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Apocalyptic Daze


saveliberty

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saveliberty

22_2_apocalyptic-daze.htmlCity Journal:

Pascal Bruckner

Apocalyptic Daze

Secular elites prophesy a doomsday without redemption.

22_2-pb.jpg

The Art Archive/Exhibition Asnieres/

Seine 1991/Collection Dagli Orti

Ulpiano Checa (1860–1916), Horseman of the Apocalypse

 

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As an asteroid hurtles toward Earth, terrified citizens pour into the streets of Brussels to stare at the mammoth object growing before their eyes. Soon, it will pass harmlessly by—but first, a strange old man, Professor Philippulus, dressed in a white sheet and wearing a long beard, appears, beating a gong and crying: “This is a punishment; repent, for the world is ending!”

 

We smile at the silliness of this scene from the Tintin comic strip L’Étoile Mystérieuse, published in Belgium in 1941. Yet it is also familiar, since so many people in both Europe and the United States have recently convinced themselves that the End is nigh. This depressing conviction may seem surprising, given that the West continues to enjoy an unparalleled standard of living. But Professor Philippulus has nevertheless managed to achieve power in governments, the media, and high places generally. Constantly, he spreads fear: of progress, of science, of demographics, of global warming, of technology, of food. In five years or in ten years, temperatures will rise, Earth will be uninhabitable, natural disasters will multiply, the climate will bring us to war, and nuclear plants will explode. Man has committed the sin of pride; he has destroyed his habitat and ravaged the planet; he must atone.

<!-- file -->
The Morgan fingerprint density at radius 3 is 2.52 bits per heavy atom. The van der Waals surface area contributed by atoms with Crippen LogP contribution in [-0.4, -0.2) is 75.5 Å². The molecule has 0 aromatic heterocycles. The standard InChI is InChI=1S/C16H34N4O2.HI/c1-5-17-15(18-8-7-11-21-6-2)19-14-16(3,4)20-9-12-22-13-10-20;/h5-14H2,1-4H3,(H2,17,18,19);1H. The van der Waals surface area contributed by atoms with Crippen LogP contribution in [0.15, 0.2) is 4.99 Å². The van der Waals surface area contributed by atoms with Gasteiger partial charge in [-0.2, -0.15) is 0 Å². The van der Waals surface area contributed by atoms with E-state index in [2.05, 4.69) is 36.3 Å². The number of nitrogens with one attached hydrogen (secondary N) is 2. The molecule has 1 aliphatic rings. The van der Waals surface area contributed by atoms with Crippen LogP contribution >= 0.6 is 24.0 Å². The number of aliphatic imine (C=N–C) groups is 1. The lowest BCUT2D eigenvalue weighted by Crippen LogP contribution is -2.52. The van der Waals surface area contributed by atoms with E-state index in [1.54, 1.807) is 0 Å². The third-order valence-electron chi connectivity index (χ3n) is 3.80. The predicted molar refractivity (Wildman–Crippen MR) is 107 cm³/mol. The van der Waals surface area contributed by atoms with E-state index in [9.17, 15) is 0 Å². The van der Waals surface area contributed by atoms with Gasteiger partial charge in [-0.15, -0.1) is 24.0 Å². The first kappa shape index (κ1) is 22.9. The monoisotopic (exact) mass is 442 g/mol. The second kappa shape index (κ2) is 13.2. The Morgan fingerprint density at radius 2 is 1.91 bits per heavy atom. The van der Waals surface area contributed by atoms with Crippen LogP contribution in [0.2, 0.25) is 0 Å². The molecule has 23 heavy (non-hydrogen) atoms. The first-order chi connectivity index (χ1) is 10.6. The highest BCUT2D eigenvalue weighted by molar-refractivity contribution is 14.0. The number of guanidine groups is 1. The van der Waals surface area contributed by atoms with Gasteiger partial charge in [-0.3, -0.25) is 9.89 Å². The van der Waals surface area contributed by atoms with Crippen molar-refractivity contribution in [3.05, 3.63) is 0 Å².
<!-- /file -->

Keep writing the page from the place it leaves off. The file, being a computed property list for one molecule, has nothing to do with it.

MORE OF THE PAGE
My point is not to minimize the dangers that we face. Rather, it is to understand why apocalyptic fear has gripped so many of our leaders, scientists, and intellectuals, who insist on reasoning and arguing as though they were following the scripts of mediocre Hollywood disaster movies.

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22_2_apocalyptic-daze.htmlCity Journal:

Pascal Bruckner

Apocalyptic Daze

Secular elites prophesy a doomsday without redemption.

22_2-pb.jpg

The Art Archive/Exhibition Asnieres/

Seine 1991/Collection Dagli Orti

Ulpiano Checa (1860–1916), Horseman of the Apocalypse

 

Scissors-32x32.png

As an asteroid hurtles toward Earth, terrified citizens pour into the streets of Brussels to stare at the mammoth object growing before their eyes. Soon, it will pass harmlessly by—but first, a strange old man, Professor Philippulus, dressed in a white sheet and wearing a long beard, appears, beating a gong and crying: “This is a punishment; repent, for the world is ending!”

 

We smile at the silliness of this scene from the Tintin comic strip L’Étoile Mystérieuse, published in Belgium in 1941. Yet it is also familiar, since so many people in both Europe and the United States have recently convinced themselves that the End is nigh

 

 

It should be pointed out that for 60,000,000 people the end really was nigh.

 

 

Why don't their solutions really resonate with some many people? I'd say it is because their answers are really cotton candy(?). It requires us to "Live with less" give up our life styles. Now that may be all well and good if you are living in the postindustrial world, where changing your lifestyle means buying an electric car or riding a bike to work...but if you are living in India, or Mali, or any other 3rd world hell hole, it's a whole different thing.

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@saveliberty

 

Many on the Left really really do believe in AGW. They have done more than just drank the kool aid they have a permanent shunt installed. It's a religion, I recall Francis Schaeffer warning about this back in the 70's (when the next ice age was immanent).

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